Dumping Workplace Stress a Major Must in Combating Obesity: Study

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Shainhouse_311015Stress is far too common in people’s personal lives and it’s even more common in the workplace. Unfortunately, people often manage stress by increasing their consumption of high-fat and sugary foods, resulting in greater risk of abdominal obesity.

Researchers from the University of Adelaide investigated the different stressors occurring in the workplace and how they contribute to the obesity problem. While the workload demands of a job can be highly stressful, the researchers focused on stressors related to job control, specifically skill discretion, which involves the skill levels and creativity involved in approaching the workload, and decision authority, which relates to assessing employees and making authoritative decisions about the work. The study evaluated these two components and how they individually contribute to obesity using both BMI and waist circumference as obesity measures.

This cross-sectional study was part of the longitudinal North West Adelaide Health Study and included 450 employees who had been working at the same place for at least four years, most of whom were overweight or obese. The majority of participants had a household income of more than $80,000, were mostly educated, and were working professionals. Of the participants, more females reported having white-collar jobs but were more commonly working part-time compared to the men.

Findings revealed that among all participants, having greater skill discretion was associated with having a lower waist circumference, while having greater decision authority was associated with having a higher waist circumference. When evaluating BMI, increased skill discretion was associated with having a lower BMI, whereas decision authority was not significantly associated with BMI.

Furthermore, when evaluating participants based on gender, findings revealed that among both men and women separately, higher skill discretion was associated with lower waist circumference. Among men, increased BMI was associated with lower skill discretion, whereas there was no significant relationship found among women. It was also found that among women, there were no significant relationships between decision authority and waist circumference or BMI; among men, there was a positive association for waist circumference but not a significant association between decision authority and BMI.

As demonstrated, it is important to separate the various stress factors in the workplace and the risks they impose on employees’ health and unhealthy weight statuses. By not taking into consideration the individual factors such as skill discretion and decision authority, the importance of each one and its contribution to adverse health risks may be overlooked.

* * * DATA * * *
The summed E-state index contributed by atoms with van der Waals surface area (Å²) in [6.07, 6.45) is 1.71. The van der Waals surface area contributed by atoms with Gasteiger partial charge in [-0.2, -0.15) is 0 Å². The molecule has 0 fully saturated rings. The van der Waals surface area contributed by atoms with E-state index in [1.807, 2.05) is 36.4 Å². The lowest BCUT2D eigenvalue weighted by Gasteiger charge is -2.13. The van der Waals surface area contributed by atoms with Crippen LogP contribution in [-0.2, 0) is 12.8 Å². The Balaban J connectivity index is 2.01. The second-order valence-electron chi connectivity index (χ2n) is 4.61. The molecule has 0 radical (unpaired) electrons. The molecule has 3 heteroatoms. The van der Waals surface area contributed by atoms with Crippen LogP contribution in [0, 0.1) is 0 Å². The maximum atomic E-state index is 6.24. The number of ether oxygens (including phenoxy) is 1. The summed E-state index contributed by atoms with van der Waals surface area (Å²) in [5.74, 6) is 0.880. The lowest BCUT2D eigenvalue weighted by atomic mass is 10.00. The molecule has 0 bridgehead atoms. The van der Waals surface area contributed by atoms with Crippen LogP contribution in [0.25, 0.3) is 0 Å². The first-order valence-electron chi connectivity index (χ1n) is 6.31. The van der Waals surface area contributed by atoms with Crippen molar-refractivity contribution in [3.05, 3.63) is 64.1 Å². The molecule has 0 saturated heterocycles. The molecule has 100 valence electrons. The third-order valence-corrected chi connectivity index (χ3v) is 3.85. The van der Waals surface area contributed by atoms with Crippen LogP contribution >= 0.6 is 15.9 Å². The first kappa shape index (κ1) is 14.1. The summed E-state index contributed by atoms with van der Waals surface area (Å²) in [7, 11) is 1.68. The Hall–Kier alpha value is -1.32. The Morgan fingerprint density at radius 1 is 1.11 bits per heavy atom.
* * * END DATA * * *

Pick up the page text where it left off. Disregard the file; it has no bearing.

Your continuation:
While the evidence may not be convincing enough to result in the immediate implementation of changes in the workplace just yet, it can definitely provide insight as to the future direction of the types of interventions that could be successful. Further research is necessary to incorporate such interventions since many waking hours are spent in the workplace and job strain is an important factor to consider in combating obesity. Further, other measurements of obesity besides BMI should be used when determining weight status of individuals such as waist circumference. This will allow for a more accurate way in evaluating weight status during interventions in the workplace aimed at improving employees’ health.

The obesity epidemic is a complex one as there are many factors contributing to its cause and few interventions that have shown to successfully reduce its rates. Obesity has been described as an excessive amount of fat accumulation that puts an individual’s health at an increased risk of many debilitating diseases such as type 2 diabetes, heart disease, high blood pressure, osteoarthritis, and even some cancers.

Obesity has been measured in various ways but most commonly, it is measured using body mass index (BMI), which is a measure of body fat based on height and weight. However, this is not the most accurate method of determining weight status. Many body builders or lean individuals have higher BMIs due to increased weight resulting from great muscle mass, which weighs more than fat. Waist circumference is a better indication of obesity status as it identifies the areas of fat accumulation. Further, abdominal obesity has been strongly linked to the aforementioned chronic diseases.

Although obesity is thought to be a result of fat accumulation by simply consuming far more calories than burned from physiological functioning and physical activity, it is a much more complex matter. Other factors that need to be considered include environmental, social, cultural, and genetic factors. These may play a role in altering physiological responses to metabolism and may contribute to reasons leading to increased food intake such as stress.

Source for Today’s Article:
Bean, C.G., et al., “Differential associations of job control components with both waist circumference and body mass index,” Social Science & Medicine 2015; 143: 1, doi: 10.1016/j.socscimed.2015.08.034.

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